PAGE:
How far do you hit your 7-iron? The answer will tell you which tees to play

group of irons

Your 7-iron distance can be a helpful guide.

getty images

Here’s a tip: You probably shouldn’t be playing from the tips.

Deep down, you know this. But for whatever reason — ego, peer pressure, lack of better options — you wind up taking on more course than you can handle.

You are not alone. According to the USGA, in a survey of more than 700 PGA and LPGA professionals, 92 percent said that it is “extremely common” or “somewhat common” for golfers to peg it from too far back. And the evidence isn’t merely anecdotal. Scoring data shows that roughly 75 percent of female golfers and 50 percent of male golfers play from distances that exceed their abilities. 

The consequences? Aside from higher scores, rounds become a grind, and golf becomes less fun.

Over the years, several campaigns have been launched to address this problem (remember those TV spots in which Jack Nicklaus acknowledged that even he needed to “Tee it Forward“?). But when it comes to moving up a box, the game still has a ways to go. 

Which brings us to a new initiative, a data-driven offering from the USGA, aimed at helping golfers select the proper tees. It’s called — wait for it — Best Tees.

The gist is this: if you know how far you hit your 7-iron, the Best Tees system can tell you which boxes you should be playing. Hint: If you’re a typical male golfer, you should be playing from 6,100 yards; if you’re a typical female golfer, you should be playing from just over 4,400 yards.

More on those numbers in a minute.

best tees system
“Reasonable” course lengths for “average” golfers, according to the Best Tees system. USGA

But first, some background on the methodology.

The Best Tees system arose from several years of research that included analyses of World Handicap System scores and hitting-distance data, as well as surveys of golfer preferences. (In this work, the USGA collaborated with the American Society of Golf Course Architects; the National Golf Course Owners Association; the Golf Course Superintendents Association of America; and the LPGA and PGA).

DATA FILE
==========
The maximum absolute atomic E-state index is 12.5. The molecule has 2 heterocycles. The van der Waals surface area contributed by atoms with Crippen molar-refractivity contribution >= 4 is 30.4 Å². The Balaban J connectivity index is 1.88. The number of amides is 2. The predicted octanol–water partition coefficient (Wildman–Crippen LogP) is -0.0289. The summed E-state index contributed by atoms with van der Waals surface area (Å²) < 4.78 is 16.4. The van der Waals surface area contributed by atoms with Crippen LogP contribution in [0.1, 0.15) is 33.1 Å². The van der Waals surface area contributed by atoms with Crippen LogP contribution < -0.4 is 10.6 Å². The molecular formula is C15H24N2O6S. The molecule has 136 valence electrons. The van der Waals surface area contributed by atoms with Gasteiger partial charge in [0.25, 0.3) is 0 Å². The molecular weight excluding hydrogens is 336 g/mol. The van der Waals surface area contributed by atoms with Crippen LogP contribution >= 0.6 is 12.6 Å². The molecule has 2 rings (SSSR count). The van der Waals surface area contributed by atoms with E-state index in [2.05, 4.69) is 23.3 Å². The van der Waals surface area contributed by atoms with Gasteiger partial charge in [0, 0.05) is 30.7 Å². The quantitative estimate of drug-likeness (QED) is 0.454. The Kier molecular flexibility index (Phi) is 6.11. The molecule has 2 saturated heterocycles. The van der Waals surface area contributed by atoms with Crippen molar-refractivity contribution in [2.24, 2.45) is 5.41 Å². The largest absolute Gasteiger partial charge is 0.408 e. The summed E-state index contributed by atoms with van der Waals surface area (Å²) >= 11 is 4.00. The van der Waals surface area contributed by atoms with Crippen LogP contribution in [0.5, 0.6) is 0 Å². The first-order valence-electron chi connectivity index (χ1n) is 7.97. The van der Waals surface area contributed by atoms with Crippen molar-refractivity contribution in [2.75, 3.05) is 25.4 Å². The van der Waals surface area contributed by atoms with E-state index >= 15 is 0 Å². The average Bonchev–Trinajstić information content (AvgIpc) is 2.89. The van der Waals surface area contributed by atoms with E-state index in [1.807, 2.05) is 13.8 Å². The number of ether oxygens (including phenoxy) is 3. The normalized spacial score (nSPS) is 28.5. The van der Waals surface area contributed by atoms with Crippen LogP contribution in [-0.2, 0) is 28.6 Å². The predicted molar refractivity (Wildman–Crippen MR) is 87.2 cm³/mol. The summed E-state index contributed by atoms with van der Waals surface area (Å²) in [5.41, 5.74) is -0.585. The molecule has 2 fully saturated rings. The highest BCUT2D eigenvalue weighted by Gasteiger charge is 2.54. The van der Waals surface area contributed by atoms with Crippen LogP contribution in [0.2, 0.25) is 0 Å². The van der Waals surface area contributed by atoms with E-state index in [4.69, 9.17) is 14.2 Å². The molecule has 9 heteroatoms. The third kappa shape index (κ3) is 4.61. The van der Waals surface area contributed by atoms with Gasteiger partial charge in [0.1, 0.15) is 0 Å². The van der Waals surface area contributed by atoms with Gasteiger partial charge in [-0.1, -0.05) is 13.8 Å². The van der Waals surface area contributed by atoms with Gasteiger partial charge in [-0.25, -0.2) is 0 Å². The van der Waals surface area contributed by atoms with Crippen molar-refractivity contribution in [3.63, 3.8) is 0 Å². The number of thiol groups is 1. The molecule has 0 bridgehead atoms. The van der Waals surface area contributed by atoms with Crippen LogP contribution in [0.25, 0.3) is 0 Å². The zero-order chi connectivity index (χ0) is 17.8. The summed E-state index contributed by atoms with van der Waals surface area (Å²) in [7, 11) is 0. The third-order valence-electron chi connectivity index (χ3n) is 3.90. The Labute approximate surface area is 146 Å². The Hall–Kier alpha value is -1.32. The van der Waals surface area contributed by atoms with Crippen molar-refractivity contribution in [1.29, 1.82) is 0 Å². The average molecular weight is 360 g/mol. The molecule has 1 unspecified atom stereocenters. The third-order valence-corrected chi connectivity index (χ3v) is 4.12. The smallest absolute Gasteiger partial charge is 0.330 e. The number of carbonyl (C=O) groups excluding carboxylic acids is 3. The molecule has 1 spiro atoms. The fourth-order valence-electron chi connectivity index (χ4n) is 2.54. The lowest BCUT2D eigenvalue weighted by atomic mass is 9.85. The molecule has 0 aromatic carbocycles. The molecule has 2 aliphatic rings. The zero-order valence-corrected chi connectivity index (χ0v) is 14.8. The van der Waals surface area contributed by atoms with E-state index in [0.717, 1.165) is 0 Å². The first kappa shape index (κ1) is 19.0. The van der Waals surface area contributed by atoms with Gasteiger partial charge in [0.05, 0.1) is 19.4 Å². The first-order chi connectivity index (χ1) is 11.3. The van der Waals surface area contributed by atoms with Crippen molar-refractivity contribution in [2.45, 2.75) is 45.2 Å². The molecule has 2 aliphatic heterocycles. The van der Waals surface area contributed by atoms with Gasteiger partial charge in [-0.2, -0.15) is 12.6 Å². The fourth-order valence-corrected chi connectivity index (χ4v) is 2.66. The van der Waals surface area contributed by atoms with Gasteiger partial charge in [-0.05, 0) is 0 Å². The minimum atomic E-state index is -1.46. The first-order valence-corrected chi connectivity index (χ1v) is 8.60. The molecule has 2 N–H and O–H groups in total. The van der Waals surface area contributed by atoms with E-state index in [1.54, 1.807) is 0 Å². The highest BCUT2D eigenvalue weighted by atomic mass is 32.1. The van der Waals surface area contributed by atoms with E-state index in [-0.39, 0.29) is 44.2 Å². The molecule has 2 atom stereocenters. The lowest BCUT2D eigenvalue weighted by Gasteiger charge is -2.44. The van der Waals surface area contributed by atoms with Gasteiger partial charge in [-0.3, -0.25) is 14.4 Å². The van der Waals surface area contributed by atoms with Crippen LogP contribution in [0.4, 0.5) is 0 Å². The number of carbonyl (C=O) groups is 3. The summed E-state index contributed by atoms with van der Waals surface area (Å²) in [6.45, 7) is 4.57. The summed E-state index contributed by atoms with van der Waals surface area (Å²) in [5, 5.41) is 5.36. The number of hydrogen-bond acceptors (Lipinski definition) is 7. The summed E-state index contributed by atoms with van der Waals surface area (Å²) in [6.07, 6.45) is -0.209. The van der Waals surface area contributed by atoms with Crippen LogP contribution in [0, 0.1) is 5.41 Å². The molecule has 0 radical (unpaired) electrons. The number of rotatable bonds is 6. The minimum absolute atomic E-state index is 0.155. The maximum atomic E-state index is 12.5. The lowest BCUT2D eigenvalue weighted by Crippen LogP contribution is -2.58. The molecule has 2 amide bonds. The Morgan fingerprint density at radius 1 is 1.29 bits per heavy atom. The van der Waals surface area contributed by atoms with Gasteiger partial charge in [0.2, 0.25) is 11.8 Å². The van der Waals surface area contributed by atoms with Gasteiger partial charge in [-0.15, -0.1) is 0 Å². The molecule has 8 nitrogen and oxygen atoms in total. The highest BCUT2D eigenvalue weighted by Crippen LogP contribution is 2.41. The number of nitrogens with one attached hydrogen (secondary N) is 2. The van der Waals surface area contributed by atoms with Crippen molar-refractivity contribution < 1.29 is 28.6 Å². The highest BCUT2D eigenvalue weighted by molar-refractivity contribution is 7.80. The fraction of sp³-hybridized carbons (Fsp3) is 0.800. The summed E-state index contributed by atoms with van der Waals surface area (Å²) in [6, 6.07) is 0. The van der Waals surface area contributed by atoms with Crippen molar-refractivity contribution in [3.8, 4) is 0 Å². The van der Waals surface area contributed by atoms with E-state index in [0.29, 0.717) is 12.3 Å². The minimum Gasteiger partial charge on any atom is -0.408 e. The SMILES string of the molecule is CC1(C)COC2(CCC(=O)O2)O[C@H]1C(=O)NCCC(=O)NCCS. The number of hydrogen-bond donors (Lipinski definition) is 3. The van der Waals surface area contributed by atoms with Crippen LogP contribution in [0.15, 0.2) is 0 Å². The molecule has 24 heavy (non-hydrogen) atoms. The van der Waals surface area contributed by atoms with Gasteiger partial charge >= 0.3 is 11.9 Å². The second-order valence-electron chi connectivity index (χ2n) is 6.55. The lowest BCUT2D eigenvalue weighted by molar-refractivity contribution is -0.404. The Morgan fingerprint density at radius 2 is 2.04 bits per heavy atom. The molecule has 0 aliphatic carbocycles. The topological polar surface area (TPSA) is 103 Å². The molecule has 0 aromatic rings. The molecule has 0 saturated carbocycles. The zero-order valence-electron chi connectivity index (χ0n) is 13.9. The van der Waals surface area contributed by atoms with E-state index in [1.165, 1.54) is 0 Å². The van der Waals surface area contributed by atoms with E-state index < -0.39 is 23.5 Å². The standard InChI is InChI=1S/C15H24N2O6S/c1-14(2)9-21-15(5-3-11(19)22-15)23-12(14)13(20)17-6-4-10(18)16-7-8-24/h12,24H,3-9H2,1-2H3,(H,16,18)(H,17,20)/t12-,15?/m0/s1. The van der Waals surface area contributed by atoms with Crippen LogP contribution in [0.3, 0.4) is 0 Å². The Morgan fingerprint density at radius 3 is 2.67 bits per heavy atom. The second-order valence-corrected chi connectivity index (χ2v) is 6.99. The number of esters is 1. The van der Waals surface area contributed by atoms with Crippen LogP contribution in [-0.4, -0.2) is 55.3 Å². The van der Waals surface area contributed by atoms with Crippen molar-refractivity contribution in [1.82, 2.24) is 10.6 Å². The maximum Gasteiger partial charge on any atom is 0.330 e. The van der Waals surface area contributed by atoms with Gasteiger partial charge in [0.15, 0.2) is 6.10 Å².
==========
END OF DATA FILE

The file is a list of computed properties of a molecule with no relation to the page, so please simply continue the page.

To arrive at their recommendations, researchers defined a set of tees as being a good fit for a golfer’s abilities when “it allows them to comfortably reach the fairway on par 4s and par 5s, reach the vicinity of most greens in regulation, and allows them to hit a variety of clubs on their approach.” In surveys, meanwhile, golfers were asked to indicate when holes felt “too long”, “too short” or “reasonable.”

Bryons DeChambeau hits shot on driving range
These are Bryson DeChambeau’s ‘stock yardages’ for each of his clubs
By: Luke Kerr-Dineen

That definition and those preferences were then combined to create a system that can recommend a course length based on a single club as reference: the 7-iron. The 7-iron was chosen because most golfers have a decent handle on how far they hit theirs, and because golf instructors often use the 7 iron as a reference point in lessons. It’s the Esperanto of irons, with a language around it that most of us can understand. 

And that’s the point, really. To communicate important information clearly. Most golfers, after all, want to play the right tees; surveys show that. Course operators want that, too. But most say they lack an objective method for pointing golfers to the proper box.

The Best Tees system provides that. It is based on averages. The average male golfer hits his 7-iron 138 yards; the average female golfer hits hers 100 yards. Those numbers translate into par-72 course length recommendations of 6,100 and 4,437 yards, respectively. On average. But because not all golfers or courses are created equal, the system is designed to be customizable to any player at any property.

The system is currently being tested at 60 courses around the country. Feedback from that testing will be used to fine-tune the system before a wider rollout after 2023. 

Josh Sens Editor

A golf, food and travel writer, Josh Sens has been a GOLF Magazine contributor since 2004 and now contributes across all of GOLF’s platforms. His work has been anthologized in The Best American Sportswriting. He is also the co-author, with Sammy Hagar, of Are We Having Any Fun Yet: the Cooking and Partying Handbook.

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